There IS high voltage in a TV.... if it's a big, standard TV, the anode voltage on the picture tube is 30,000 or more. Static from your carpet could get you that high, too.

I'd be willing to bet that you were nicely charged up from wiggling around on the carpet in back of the TV and static killed the video input to your TV. This would normally be to an input buffer amplifier USUALLY protected by electrostatic discharge suppression (ESD) components. If you saw a spark, it was a big charge, but it is still surprising it killed it. ESD can kill some senstive components with just a few volts, though, depending on where it hits.

If you have s-video inputs to your TV, they may be undamaged. Check to see if your TV and DVD have s-video also, instead of just composite, and you may be able to use them instead. Cables available at Radio Shack or the local hardware store.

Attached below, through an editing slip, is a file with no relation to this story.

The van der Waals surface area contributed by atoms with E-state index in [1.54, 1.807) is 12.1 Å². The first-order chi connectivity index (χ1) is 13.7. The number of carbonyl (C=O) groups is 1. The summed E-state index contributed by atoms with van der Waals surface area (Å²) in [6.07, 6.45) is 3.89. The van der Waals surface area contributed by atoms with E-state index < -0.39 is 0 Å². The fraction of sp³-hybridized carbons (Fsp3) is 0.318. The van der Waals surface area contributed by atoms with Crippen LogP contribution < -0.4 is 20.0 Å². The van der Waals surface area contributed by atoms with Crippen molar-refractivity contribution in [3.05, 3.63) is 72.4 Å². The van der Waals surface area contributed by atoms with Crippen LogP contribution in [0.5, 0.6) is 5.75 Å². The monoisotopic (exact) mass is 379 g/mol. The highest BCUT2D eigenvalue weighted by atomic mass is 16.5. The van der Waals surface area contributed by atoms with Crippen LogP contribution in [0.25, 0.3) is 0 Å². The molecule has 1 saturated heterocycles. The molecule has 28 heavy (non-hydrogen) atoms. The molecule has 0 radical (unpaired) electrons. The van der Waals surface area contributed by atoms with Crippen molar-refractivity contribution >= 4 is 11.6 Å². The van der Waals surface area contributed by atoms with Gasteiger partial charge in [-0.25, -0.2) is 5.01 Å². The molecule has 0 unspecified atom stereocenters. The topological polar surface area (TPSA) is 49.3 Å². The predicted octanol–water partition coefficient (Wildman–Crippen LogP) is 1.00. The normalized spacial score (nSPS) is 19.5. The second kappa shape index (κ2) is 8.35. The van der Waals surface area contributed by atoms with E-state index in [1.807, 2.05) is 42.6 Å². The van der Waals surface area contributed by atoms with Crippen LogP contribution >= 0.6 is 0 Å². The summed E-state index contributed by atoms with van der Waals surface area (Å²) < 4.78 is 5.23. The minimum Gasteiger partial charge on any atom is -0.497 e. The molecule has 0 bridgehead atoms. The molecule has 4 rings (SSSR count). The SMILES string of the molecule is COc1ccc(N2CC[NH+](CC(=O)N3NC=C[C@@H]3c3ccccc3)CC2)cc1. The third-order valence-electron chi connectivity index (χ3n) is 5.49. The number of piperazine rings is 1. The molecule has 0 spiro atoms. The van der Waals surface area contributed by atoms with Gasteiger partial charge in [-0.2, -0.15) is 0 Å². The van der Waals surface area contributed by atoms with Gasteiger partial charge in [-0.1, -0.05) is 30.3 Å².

Make sure you get rid of static first next time. I usually touch the little screw on the plastic cover of the wall outlet, which is usually grounded in modern homes. Perfectly safe to do so.

More info than you wanted, I bet. Good luck!
posted by FauxScot at 8:35 PM on April 22, 2006

The cable can not become more likely to cause damage. It can fail, but that is all.

The DVD player probably isn't going to cause further damage either, but I would be more careful with it anyway. Make sure it still turns on and picks up the disc successfully. If so, test the output as suggested by FauxScot, or hook it up to something you can afford to damage.. You could also hook a resistor in series with the signal pin on the cable, but that will degrade the signal quality, and you are about as likely to have that around as a multimeter, so..

I agree that the cause of your problem probably was static electricity, but it may have been leakage current - basically, the problem may be very similar to the one described in this recent question: Eject the core!.

Leakage current and static electricity can occur at any time, and the correct answer to those problems is to properly ground yourself, and only connect equipment that is turned off. I don't do those either :P And I blew up the output on my VCR because of it..